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posted 18 days ago on techdirt
In California, the future of criminal case management is now. But the future appears to be broken, and "now" is looking much worse than the recent past. Odyssey is the state's buggy new case management software -- one that's been keeping people from being released, putting people with dismissed charges in jail, and otherwise making the criminal justice system even more horrible than usual. Tyler Technologies, the creator of the software, has called this transition "challenging." (It's also called this rolling cockup a "transition," so…) Public defenders -- already overworked when things are normal -- are the ones being tasked with sorting out a long stream of erroneous computations and attempting to make things right for the human beings on the receiving end. This is an additional workload public defenders didn't need. Since [December 2016], the public defender’s office has filed approximately 2,000 motions informing the court that, due to its reportedly imperfect software, many of its clients have been forced to serve unnecessary jail time, be improperly arrested, or even wrongly registered as sex offenders. The court's response to multiple pleas by public defenders to force someone in the Californian government to clean up this mess? Shit happens. Deal with it. Although the court recognizes that Odyssey has resulted in unlawful arrests and searches, clerical errors that affect a defendant's Fourth Amendment right to privacy will occur regardless of the case management system used by the court. Understandably, this non-redress of grievances failed to satisfy public defenders. Cyrus Farivar reports they're headed back to court to appeal the court's do-nothing order. “These delays and errors violate Government Code § 69844’s express requirement that Superior Court clerks enter judicial orders ‘forthwith,’ as well as the constitutional right to a complete and accurate record on appeal and the Fourth Amendment prohibition upon unlawful arrests and illegal searches,” Charles Denton, an assistant public defender, wrote in his April 10 brief. The more significant point of the filing [PDF] is this: without pressure from the courts, the problems created (and exacerbated) by the new case management software's rollout will continue to snowball. For, as we have noted, respondent’s staff concedes that, without a change in software or staffing, it will never be able to “provide a complete and fully accurate record of court proceedings”... The numbers bear this out. The bottleneck in processing commitment orders for the more than 100 state prisoners languishing in county jail is months long, and, seven months after Odyssey’s rollout, there is an ever-growing backlog of more than 12,000 “paperless” files that are missing minute orders, filings, and transcripts. At this point, being booked in Alameda County is to be forcibly subjected to a malfunctioning criminal justice slot machine. Maybe it will pay off for a few people, but the odds are still on the house. A system that's already largely broken doesn't need assistance from outside vendors' buggy software. Permalink | Comments | Email This Story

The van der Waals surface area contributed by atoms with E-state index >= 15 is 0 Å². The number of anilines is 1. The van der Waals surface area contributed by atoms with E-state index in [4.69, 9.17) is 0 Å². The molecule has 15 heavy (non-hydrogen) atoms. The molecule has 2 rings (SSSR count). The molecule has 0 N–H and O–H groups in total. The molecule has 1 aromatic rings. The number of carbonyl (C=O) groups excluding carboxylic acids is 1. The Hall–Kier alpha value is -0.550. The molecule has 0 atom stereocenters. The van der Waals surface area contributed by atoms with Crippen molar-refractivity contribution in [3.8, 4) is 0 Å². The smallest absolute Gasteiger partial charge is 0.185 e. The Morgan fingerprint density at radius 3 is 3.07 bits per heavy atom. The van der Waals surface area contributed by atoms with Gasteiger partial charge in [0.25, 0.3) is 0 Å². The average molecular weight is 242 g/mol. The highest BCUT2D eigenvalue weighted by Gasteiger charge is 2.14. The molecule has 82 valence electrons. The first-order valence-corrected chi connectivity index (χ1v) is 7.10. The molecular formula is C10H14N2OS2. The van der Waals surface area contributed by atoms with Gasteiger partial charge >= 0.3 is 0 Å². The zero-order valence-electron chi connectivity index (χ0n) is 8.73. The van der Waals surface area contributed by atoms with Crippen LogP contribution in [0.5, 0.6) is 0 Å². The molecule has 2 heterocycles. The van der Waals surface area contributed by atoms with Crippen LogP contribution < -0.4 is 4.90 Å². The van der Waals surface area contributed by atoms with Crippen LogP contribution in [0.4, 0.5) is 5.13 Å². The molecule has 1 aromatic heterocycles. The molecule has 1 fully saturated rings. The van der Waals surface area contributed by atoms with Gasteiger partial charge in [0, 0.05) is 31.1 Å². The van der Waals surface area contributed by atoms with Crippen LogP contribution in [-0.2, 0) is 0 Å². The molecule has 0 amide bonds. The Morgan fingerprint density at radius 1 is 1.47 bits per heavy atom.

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posted 19 days ago on techdirt